Distribution and Growth after Keynes

Distribution and Growth after Keynes

A Post-Keynesian Guide

Eckhard Hein

In the first part of the book, Eckhard Hein presents a comprehensive overview of the main approaches towards distribution and growth including the contributions of Harrod and Domar, old and new neoclassical theories including the fundamental capital controversy critique, the post-Keynesian contributions of Kaldor, Pasinetti, Thirlwall and Robinson, and finally the approaches by Kalecki and Steindl. In the second part of the book neo- and post-Kaleckian models are gradually developed, introducing saving from wages, international trade, technological progress, interest and credit. Issues of ‘financialisation’ are also explored and empirical results related to the different models are presented.

Chapter 6: The basic Kaleckian distribution and growth models

Eckhard Hein

Subjects: economics and finance, history of economic thought, post-keynesian economics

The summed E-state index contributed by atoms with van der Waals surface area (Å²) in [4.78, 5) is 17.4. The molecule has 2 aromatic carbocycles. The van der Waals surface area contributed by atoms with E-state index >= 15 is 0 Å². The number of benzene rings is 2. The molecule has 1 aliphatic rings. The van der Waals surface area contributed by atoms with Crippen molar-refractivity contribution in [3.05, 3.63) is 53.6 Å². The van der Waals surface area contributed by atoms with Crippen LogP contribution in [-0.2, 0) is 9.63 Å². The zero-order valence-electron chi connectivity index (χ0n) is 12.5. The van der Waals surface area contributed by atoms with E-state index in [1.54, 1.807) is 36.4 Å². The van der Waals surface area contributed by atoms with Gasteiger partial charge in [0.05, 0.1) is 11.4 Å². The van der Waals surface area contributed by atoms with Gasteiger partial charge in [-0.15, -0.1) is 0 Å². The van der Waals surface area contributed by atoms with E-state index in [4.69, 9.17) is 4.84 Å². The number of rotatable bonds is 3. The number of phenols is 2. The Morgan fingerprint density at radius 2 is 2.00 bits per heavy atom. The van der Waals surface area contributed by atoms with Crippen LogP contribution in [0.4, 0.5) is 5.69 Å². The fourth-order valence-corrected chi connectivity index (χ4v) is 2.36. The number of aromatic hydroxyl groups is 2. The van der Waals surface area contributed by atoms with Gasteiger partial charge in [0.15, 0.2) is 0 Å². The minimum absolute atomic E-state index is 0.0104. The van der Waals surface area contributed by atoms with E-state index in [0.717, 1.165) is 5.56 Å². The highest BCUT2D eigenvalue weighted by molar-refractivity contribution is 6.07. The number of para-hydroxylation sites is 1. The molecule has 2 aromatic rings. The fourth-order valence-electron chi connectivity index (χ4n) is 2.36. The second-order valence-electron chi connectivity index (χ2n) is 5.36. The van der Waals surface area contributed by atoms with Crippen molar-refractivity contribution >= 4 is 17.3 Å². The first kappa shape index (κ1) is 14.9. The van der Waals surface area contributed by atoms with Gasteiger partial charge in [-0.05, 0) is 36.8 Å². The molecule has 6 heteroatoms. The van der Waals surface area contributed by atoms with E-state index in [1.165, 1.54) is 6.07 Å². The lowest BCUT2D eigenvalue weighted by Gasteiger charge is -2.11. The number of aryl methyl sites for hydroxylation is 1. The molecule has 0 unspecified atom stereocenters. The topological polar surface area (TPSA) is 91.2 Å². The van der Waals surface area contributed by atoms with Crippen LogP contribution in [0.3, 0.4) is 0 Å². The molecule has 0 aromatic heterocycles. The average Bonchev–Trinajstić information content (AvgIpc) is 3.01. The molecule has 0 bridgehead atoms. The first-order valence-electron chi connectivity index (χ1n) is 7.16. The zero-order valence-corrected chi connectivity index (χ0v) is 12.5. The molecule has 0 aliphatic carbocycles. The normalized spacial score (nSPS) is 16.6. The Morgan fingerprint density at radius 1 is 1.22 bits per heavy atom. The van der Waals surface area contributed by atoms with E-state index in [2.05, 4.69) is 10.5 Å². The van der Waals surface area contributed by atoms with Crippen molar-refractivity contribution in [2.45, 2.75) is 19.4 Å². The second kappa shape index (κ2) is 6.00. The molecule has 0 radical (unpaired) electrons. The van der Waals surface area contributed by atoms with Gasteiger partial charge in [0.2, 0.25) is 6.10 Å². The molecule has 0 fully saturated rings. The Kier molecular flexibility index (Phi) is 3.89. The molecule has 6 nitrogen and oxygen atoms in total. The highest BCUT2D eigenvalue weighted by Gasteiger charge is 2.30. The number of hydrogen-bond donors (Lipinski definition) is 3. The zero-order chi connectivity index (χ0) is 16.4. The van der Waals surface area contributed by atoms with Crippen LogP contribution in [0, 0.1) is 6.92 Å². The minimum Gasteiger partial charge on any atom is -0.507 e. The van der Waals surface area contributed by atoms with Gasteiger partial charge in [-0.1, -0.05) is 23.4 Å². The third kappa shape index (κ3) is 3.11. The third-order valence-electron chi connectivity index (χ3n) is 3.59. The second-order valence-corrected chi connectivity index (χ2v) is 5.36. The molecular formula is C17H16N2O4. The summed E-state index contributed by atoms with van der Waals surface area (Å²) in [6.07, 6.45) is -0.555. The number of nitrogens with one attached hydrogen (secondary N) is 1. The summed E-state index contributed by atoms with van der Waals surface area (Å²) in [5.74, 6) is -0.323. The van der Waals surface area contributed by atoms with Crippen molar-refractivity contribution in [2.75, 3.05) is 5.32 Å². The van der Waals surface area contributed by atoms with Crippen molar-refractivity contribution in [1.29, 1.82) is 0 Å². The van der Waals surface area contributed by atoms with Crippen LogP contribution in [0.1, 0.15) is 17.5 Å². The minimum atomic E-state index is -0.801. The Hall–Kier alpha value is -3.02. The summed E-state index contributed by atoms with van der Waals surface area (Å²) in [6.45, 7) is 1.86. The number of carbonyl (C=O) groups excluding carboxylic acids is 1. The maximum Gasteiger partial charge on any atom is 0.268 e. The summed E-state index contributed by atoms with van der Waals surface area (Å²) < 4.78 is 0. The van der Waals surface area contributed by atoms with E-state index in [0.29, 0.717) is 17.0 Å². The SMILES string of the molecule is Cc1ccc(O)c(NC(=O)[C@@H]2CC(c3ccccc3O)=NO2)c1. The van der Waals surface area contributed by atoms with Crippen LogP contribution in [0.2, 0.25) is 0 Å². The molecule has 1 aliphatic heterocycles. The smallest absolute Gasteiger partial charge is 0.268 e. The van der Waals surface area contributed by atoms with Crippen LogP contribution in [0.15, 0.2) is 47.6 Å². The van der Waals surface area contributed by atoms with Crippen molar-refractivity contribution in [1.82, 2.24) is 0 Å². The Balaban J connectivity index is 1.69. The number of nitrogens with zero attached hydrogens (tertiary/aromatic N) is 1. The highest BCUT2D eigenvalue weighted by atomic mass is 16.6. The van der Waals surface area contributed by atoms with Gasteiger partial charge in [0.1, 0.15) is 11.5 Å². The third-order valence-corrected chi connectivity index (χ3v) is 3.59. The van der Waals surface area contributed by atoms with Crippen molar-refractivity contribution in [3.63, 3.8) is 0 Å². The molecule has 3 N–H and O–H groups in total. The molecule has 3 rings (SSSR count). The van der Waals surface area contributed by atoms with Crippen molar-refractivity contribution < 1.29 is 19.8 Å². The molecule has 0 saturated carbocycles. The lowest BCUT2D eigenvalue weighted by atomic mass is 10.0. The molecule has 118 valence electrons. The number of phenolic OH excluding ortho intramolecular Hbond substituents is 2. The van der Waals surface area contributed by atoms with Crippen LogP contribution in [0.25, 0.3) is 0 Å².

In this chapter we will develop two versions of a basic Kaleckian distribution and growth model, which will only differ with respect to their investment functions. These models provide the foundations for further extensions in the following chapters of the book, providing models which have been applied in empirical research by several authors. As in the previous chapters, we will make use of equilibrium modelling methods and generate equilibrium growth paths or long-run steady states. This might be considered to contradict Kalecki’s attempts at providing dynamic models of the trade cycle and of cyclical growth. However, as pointed out by Dutt (2011a), this method does not imply that the generated equilibria should be considered as actual states of rest or of tranquillity of the real economy. Steady state growth equilibria are rather theoretical tools of analysis, which are generated by the model holding several parameters and coefficients constant, which may and will change in the real world. Changes in these parameters and coefficients can then be integrated, and the model thus provides the tools to analyse these changes in a systematic way, either by means of treating these changes as exogenous shocks or by means of endogenizing them in a dynamic disequilibrium modelling approach.

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